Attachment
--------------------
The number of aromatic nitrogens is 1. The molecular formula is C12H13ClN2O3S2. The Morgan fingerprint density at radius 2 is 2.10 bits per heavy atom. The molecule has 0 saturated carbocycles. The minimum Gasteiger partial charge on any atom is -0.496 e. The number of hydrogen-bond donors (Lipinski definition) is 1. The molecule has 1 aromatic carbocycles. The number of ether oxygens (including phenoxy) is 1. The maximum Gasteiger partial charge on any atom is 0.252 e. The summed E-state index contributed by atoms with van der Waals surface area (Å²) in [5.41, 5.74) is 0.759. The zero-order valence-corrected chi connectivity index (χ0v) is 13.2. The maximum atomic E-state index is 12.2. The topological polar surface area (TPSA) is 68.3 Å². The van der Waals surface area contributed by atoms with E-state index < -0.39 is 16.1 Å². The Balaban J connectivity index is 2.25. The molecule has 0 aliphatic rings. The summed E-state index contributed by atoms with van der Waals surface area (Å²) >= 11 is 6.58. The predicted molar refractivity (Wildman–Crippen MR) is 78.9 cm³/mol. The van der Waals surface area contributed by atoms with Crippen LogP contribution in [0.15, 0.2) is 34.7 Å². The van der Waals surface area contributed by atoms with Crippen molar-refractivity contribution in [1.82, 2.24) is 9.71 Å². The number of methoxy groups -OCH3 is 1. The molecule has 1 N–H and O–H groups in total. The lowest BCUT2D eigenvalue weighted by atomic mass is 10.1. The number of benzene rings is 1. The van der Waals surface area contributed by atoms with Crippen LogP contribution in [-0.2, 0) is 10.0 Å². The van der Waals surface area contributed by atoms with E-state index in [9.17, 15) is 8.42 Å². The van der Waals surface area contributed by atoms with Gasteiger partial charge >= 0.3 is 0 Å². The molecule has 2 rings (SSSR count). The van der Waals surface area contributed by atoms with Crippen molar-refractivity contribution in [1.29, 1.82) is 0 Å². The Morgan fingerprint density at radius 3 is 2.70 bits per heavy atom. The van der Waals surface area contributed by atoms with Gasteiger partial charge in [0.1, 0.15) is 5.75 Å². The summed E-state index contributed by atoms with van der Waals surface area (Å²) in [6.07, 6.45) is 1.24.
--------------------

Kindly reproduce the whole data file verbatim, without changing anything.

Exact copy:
The number of aromatic nitrogens is 1. The molecular formula is C12H13ClN2O3S2. The Morgan fingerprint density at radius 2 is 2.10 bits per heavy atom. The molecule has 0 saturated carbocycles. The minimum Gasteiger partial charge on any atom is -0.496 e. The number of hydrogen-bond donors (Lipinski definition) is 1. The molecule has 1 aromatic carbocycles. The number of ether oxygens (including phenoxy) is 1. The maximum Gasteiger partial charge on any atom is 0.252 e. The summed E-state index contributed by atoms with van der Waals surface area (Å²) in [5.41, 5.74) is 0.759. The zero-order valence-corrected chi connectivity index (χ0v) is 13.2. The maximum atomic E-state index is 12.2. The topological polar surface area (TPSA) is 68.3 Å². The van der Waals surface area contributed by atoms with E-state index < -0.39 is 16.1 Å². The Balaban J connectivity index is 2.25. The molecule has 0 aliphatic rings. The summed E-state index contributed by atoms with van der Waals surface area (Å²) >= 11 is 6.58. The predicted molar refractivity (Wildman–Crippen MR) is 78.9 cm³/mol. The van der Waals surface area contributed by atoms with Crippen LogP contribution in [0.15, 0.2) is 34.7 Å². The van der Waals surface area contributed by atoms with Crippen molar-refractivity contribution in [1.82, 2.24) is 9.71 Å². The number of methoxy groups -OCH3 is 1. The molecule has 1 N–H and O–H groups in total. The lowest BCUT2D eigenvalue weighted by atomic mass is 10.1. The number of benzene rings is 1. The van der Waals surface area contributed by atoms with Crippen LogP contribution in [-0.2, 0) is 10.0 Å². The van der Waals surface area contributed by atoms with E-state index in [9.17, 15) is 8.42 Å². The van der Waals surface area contributed by atoms with Gasteiger partial charge >= 0.3 is 0 Å². The molecule has 2 rings (SSSR count). The van der Waals surface area contributed by atoms with Crippen molar-refractivity contribution in [1.29, 1.82) is 0 Å². The Morgan fingerprint density at radius 3 is 2.70 bits per heavy atom. The van der Waals surface area contributed by atoms with Gasteiger partial charge in [0.1, 0.15) is 5.75 Å². The summed E-state index contributed by atoms with van der Waals surface area (Å²) in [6.07, 6.45) is 1.24.